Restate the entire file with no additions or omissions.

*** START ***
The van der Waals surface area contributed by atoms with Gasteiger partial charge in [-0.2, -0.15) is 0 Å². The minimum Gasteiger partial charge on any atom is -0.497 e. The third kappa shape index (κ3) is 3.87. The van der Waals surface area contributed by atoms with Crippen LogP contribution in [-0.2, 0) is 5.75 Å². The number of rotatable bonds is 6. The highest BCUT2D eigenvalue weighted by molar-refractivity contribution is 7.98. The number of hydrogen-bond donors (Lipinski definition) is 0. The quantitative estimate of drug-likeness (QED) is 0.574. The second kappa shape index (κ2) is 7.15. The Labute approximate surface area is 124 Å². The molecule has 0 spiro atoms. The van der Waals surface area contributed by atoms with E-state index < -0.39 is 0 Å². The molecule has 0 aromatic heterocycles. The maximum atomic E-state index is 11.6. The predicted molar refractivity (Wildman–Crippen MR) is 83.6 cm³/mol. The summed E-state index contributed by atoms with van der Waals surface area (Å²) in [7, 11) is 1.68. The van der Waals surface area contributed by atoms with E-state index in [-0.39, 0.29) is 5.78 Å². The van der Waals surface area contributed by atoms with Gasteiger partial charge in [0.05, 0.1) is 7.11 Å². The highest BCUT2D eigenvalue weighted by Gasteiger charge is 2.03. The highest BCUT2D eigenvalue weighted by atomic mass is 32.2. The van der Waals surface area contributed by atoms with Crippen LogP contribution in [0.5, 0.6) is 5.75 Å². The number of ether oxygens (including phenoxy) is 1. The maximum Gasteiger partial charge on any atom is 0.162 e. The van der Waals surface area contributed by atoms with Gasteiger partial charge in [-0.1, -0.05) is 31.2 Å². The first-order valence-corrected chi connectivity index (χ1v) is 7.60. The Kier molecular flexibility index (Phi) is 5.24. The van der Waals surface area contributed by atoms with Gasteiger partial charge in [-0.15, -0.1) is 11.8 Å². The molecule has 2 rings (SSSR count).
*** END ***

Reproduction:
The van der Waals surface area contributed by atoms with Gasteiger partial charge in [-0.2, -0.15) is 0 Å². The minimum Gasteiger partial charge on any atom is -0.497 e. The third kappa shape index (κ3) is 3.87. The van der Waals surface area contributed by atoms with Crippen LogP contribution in [-0.2, 0) is 5.75 Å². The number of rotatable bonds is 6. The highest BCUT2D eigenvalue weighted by molar-refractivity contribution is 7.98. The number of hydrogen-bond donors (Lipinski definition) is 0. The quantitative estimate of drug-likeness (QED) is 0.574. The second kappa shape index (κ2) is 7.15. The Labute approximate surface area is 124 Å². The molecule has 0 spiro atoms. The van der Waals surface area contributed by atoms with E-state index < -0.39 is 0 Å². The molecule has 0 aromatic heterocycles. The maximum atomic E-state index is 11.6. The predicted molar refractivity (Wildman–Crippen MR) is 83.6 cm³/mol. The summed E-state index contributed by atoms with van der Waals surface area (Å²) in [7, 11) is 1.68. The van der Waals surface area contributed by atoms with E-state index in [-0.39, 0.29) is 5.78 Å². The van der Waals surface area contributed by atoms with Gasteiger partial charge in [0.05, 0.1) is 7.11 Å². The highest BCUT2D eigenvalue weighted by Gasteiger charge is 2.03. The highest BCUT2D eigenvalue weighted by atomic mass is 32.2. The van der Waals surface area contributed by atoms with Crippen LogP contribution in [0.5, 0.6) is 5.75 Å². The number of ether oxygens (including phenoxy) is 1. The maximum Gasteiger partial charge on any atom is 0.162 e. The van der Waals surface area contributed by atoms with Gasteiger partial charge in [-0.1, -0.05) is 31.2 Å². The first-order valence-corrected chi connectivity index (χ1v) is 7.60. The Kier molecular flexibility index (Phi) is 5.24. The van der Waals surface area contributed by atoms with Gasteiger partial charge in [-0.15, -0.1) is 11.8 Å². The molecule has 2 rings (SSSR count).